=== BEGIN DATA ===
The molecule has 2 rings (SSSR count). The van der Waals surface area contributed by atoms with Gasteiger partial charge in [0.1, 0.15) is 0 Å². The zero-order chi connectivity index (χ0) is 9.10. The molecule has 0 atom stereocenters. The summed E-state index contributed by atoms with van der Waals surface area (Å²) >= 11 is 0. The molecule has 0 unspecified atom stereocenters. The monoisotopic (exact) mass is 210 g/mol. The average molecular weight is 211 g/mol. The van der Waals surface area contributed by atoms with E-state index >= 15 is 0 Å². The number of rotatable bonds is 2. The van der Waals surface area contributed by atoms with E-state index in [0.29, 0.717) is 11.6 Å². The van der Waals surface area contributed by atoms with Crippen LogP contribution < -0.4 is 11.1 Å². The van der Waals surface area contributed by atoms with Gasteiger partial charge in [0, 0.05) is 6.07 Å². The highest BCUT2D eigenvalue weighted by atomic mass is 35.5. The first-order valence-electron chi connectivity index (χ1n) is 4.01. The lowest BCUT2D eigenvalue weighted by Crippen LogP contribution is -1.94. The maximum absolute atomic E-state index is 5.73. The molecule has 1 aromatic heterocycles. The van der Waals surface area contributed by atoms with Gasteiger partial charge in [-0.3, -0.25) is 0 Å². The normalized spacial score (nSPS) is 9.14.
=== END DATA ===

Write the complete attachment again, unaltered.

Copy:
The molecule has 2 rings (SSSR count). The van der Waals surface area contributed by atoms with Gasteiger partial charge in [0.1, 0.15) is 0 Å². The zero-order chi connectivity index (χ0) is 9.10. The molecule has 0 atom stereocenters. The summed E-state index contributed by atoms with van der Waals surface area (Å²) >= 11 is 0. The molecule has 0 unspecified atom stereocenters. The monoisotopic (exact) mass is 210 g/mol. The average molecular weight is 211 g/mol. The van der Waals surface area contributed by atoms with E-state index >= 15 is 0 Å². The number of rotatable bonds is 2. The van der Waals surface area contributed by atoms with E-state index in [0.29, 0.717) is 11.6 Å². The van der Waals surface area contributed by atoms with Crippen LogP contribution < -0.4 is 11.1 Å². The van der Waals surface area contributed by atoms with Gasteiger partial charge in [0, 0.05) is 6.07 Å². The highest BCUT2D eigenvalue weighted by atomic mass is 35.5. The first-order valence-electron chi connectivity index (χ1n) is 4.01. The lowest BCUT2D eigenvalue weighted by Crippen LogP contribution is -1.94. The maximum absolute atomic E-state index is 5.73. The molecule has 1 aromatic heterocycles. The van der Waals surface area contributed by atoms with Gasteiger partial charge in [-0.3, -0.25) is 0 Å². The normalized spacial score (nSPS) is 9.14.